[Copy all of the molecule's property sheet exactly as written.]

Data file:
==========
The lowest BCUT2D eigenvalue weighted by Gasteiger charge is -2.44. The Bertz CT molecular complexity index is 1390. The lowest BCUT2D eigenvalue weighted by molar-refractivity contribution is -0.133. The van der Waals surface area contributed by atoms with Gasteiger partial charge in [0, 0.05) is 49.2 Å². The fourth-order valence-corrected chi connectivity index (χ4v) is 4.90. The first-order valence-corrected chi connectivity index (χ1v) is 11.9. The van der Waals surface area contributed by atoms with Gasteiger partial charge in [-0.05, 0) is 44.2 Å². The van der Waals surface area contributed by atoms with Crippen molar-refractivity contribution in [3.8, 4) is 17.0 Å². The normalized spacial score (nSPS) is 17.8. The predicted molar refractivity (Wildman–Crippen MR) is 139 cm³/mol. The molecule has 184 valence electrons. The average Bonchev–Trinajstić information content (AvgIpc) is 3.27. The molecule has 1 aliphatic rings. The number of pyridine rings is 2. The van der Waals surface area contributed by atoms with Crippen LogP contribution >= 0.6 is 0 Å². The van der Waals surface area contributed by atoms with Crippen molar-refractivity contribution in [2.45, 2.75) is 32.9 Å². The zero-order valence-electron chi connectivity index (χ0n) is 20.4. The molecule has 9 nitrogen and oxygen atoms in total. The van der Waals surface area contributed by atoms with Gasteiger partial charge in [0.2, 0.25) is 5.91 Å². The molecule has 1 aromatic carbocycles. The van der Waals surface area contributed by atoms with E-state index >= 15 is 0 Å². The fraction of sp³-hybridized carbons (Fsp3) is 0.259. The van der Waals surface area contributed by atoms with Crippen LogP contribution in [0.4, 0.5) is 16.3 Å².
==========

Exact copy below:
The lowest BCUT2D eigenvalue weighted by Gasteiger charge is -2.44. The Bertz CT molecular complexity index is 1390. The lowest BCUT2D eigenvalue weighted by molar-refractivity contribution is -0.133. The van der Waals surface area contributed by atoms with Gasteiger partial charge in [0, 0.05) is 49.2 Å². The fourth-order valence-corrected chi connectivity index (χ4v) is 4.90. The first-order valence-corrected chi connectivity index (χ1v) is 11.9. The van der Waals surface area contributed by atoms with Gasteiger partial charge in [-0.05, 0) is 44.2 Å². The van der Waals surface area contributed by atoms with Crippen molar-refractivity contribution in [3.8, 4) is 17.0 Å². The normalized spacial score (nSPS) is 17.8. The predicted molar refractivity (Wildman–Crippen MR) is 139 cm³/mol. The molecule has 184 valence electrons. The average Bonchev–Trinajstić information content (AvgIpc) is 3.27. The molecule has 1 aliphatic rings. The number of pyridine rings is 2. The van der Waals surface area contributed by atoms with Crippen LogP contribution >= 0.6 is 0 Å². The van der Waals surface area contributed by atoms with Crippen molar-refractivity contribution in [2.45, 2.75) is 32.9 Å². The zero-order valence-electron chi connectivity index (χ0n) is 20.4. The molecule has 9 nitrogen and oxygen atoms in total. The van der Waals surface area contributed by atoms with Gasteiger partial charge in [0.2, 0.25) is 5.91 Å². The molecule has 1 aromatic carbocycles. The van der Waals surface area contributed by atoms with E-state index >= 15 is 0 Å². The fraction of sp³-hybridized carbons (Fsp3) is 0.259. The van der Waals surface area contributed by atoms with Crippen LogP contribution in [0.4, 0.5) is 16.3 Å².